Canon RF 24-105mm f/4L IS USM Review
Canon RF 24-105mm f/4L IS USM Introduction
The RF 24-105mm f/4L IS USM is a professional standard zoom lens for Canon's new full-frame mirrorless camera system. Featuring a Nano Ultrasonic Motor for smooth, precise and quiet continuous auto-focusing, Fluorine coatings on the front and rear lens elements, 9 rounded diaphragm blades for smoother bokeh, a zoom lock switch to prevent lens creep, and image stabilisation offering a claimed 5-stop advantage, the weather-resistant Canon RF 24-105mm f/4L IS USM is a capable all-rounder. The Canon RF 24-105mm f/4L IS USM officially retails for £1,119 / €1,319.99 / $1,099.99 in the UK, Europe and the USA respectively.
Ease of Use
The Canon RF 24-105mm f/4L IS USM isn't too big and bulky considering the versatile focal range that it covers, weighing in at 700g and measuring 10.7cm in length, both smaller and lighter than the DSLR equivalent, although it does extend to 15cm when the lens is set to 105mm.
Build quality is excellent. The Canon RF 24-105mm f/4L IS USM feels very solid in your hand, even if it is mostly made out of plastic, and it features enhanced resistance to shock and vibration and weather-proofing too. The focusing ring is generously wide, and has a ridged, rubberised grip band.
A new feature for RF lenses is the Lens Control Ring at the end of the lens barrel, which can be used to control certain key camera settings. Although not a new idea in the wider photography world, this is the first time that Canon have incorporated this idea into their interchangeable lenses.
The Canon RF 24-105mm f/4L IS USM boasts Image Stabilisation which Canon claims offers an advantage of up to 5 f-stops over lenses without a stabilizer. This is activated via the Stabilizer On/Off switch on the side of the lens. If the camera body supports it, Canon's IS technology is also able to detect intentional panning movement and automatically switch from the Normal IS mode to the Panning IS mode.
The Lock function switch is a useful feature that helps protect the lens. Set the focal length to 24mm and move it to the Lock position to prevent the zoom mechanism from creeping when the camera is pointed down or in storage.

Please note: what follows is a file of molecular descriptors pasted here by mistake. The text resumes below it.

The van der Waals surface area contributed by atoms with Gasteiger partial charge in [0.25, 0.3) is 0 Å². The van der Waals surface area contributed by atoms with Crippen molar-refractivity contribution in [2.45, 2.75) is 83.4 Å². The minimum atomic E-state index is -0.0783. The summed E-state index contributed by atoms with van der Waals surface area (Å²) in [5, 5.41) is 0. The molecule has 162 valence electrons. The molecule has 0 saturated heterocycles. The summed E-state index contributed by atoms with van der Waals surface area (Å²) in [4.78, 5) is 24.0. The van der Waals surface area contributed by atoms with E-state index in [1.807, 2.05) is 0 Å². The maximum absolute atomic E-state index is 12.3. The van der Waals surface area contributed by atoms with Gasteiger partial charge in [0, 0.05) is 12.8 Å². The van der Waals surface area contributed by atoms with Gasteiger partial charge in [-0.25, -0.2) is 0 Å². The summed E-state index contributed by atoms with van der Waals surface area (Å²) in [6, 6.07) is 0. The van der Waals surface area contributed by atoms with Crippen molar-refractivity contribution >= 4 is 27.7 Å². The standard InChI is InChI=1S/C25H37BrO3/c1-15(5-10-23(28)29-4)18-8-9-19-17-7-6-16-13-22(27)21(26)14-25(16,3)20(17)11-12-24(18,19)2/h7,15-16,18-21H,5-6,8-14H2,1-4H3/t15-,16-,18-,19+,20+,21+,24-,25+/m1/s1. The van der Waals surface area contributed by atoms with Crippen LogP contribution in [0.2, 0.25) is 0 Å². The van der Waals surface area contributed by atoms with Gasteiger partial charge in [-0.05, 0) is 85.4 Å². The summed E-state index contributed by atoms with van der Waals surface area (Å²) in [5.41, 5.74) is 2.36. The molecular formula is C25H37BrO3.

The final control on the lens barrel is a focus mode switch with the usual AF/MF settings. Note that this lens usefully offers full-time manual focusing even when AF is selected.
The Canon RF 24-105mm f/4L IS USM lens has a generously wide focus ring. There are no hard stops at both ends of the range, making it more difficult to set focus at infinity. Polariser users should be pleased that the 77mm filter thread doesn't rotate on focus.
When it comes to auto-focusing, the Canon RF 24-105mm f/4L IS USM zoom is a very quick performer, taking under 0.10 seconds to lock onto the subject when mounted on the Canon EOS R camera that we tested it with.
We didn't experience very much "hunting" at all, either in good or bad light, with the lens accurately focusing virtually all of the time. It's also a very quiet performer, thanks to the built-in Nano USM (Ultra Sonic Motor), which makes this lens well-suited to video recording.
The lens ships with a petal shaped lens hood (EW-83N) and a soft case (LP1319).
At the 24mm focal length the angle of view is 74 degrees.
Field of view at 24mm
At the 105mm focal length the angle of view is 19 degrees.
Field of view at 105mm
Chromatic aberrations, typically seen as purple or blue fringes along contrasty edges, are very well controlled with this lens - the examples below show the worst-case scenario.
With the lens wide open, you can see some obvious light fall-off in the corners at both ends of the zoom range. Stopping down helps, although to completely get rid of this phenomenon, you will need to use an f-stop of f/8 or smaller.
Barrel distortion is evident at the 24mm wide-angle focal length, but it disappears completely by 35mm.
Vignetting at 24mm
Vignetting at 105mm
The Canon RF 24-105mm f/4L IS USM is not a macro lens. The close-focus point is at 45cm from the film/sensor plane, and Canon quotes a maximum reproduction ratio of 0.24x for the lens when set to 105mm. The following example illustrate how close you can get to the subject.
Bokeh is a word used for the out-of-focus areas of a photograph, and is usually described in qualitative terms, such as smooth / creamy / harsh etc. Canon have employed an iris diaphragm with nine rounded blades for a pleasing rendering of the out-of-focus highlights. Based on what we have seen, we can say that they have largely succeeded. Below you'll find some examples, but you are also encouraged to check out our sample images.
In order to show you how sharp this lens is, we are providing 100% crops on the following pages.